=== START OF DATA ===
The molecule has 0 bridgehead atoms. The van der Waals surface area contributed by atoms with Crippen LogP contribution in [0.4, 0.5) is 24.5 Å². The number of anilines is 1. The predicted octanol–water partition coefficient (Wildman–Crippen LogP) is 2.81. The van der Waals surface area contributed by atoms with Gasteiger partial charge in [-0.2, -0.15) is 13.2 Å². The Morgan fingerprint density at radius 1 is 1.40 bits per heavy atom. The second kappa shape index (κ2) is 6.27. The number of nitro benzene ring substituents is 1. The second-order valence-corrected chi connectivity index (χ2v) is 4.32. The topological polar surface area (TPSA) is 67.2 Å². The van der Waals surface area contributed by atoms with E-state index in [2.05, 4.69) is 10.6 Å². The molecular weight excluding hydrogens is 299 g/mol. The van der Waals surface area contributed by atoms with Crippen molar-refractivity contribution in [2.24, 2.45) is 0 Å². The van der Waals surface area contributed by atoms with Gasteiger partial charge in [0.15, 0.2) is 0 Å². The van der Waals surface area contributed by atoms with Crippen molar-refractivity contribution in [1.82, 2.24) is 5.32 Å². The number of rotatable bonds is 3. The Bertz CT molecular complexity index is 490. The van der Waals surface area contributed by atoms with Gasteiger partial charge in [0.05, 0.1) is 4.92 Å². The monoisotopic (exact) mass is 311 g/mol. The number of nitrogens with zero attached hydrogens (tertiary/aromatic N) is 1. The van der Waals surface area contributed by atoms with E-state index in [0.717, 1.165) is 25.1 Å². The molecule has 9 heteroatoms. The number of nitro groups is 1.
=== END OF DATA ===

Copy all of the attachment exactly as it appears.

The molecule has 0 bridgehead atoms. The van der Waals surface area contributed by atoms with Crippen LogP contribution in [0.4, 0.5) is 24.5 Å². The number of anilines is 1. The predicted octanol–water partition coefficient (Wildman–Crippen LogP) is 2.81. The van der Waals surface area contributed by atoms with Gasteiger partial charge in [-0.2, -0.15) is 13.2 Å². The Morgan fingerprint density at radius 1 is 1.40 bits per heavy atom. The second kappa shape index (κ2) is 6.27. The number of nitro benzene ring substituents is 1. The second-order valence-corrected chi connectivity index (χ2v) is 4.32. The topological polar surface area (TPSA) is 67.2 Å². The van der Waals surface area contributed by atoms with E-state index in [2.05, 4.69) is 10.6 Å². The molecular weight excluding hydrogens is 299 g/mol. The van der Waals surface area contributed by atoms with Crippen molar-refractivity contribution in [2.24, 2.45) is 0 Å². The van der Waals surface area contributed by atoms with Gasteiger partial charge in [0.15, 0.2) is 0 Å². The van der Waals surface area contributed by atoms with Crippen molar-refractivity contribution in [1.82, 2.24) is 5.32 Å². The number of rotatable bonds is 3. The Bertz CT molecular complexity index is 490. The van der Waals surface area contributed by atoms with Gasteiger partial charge in [0.05, 0.1) is 4.92 Å². The monoisotopic (exact) mass is 311 g/mol. The number of nitrogens with zero attached hydrogens (tertiary/aromatic N) is 1. The van der Waals surface area contributed by atoms with E-state index in [0.717, 1.165) is 25.1 Å². The molecule has 9 heteroatoms. The number of nitro groups is 1.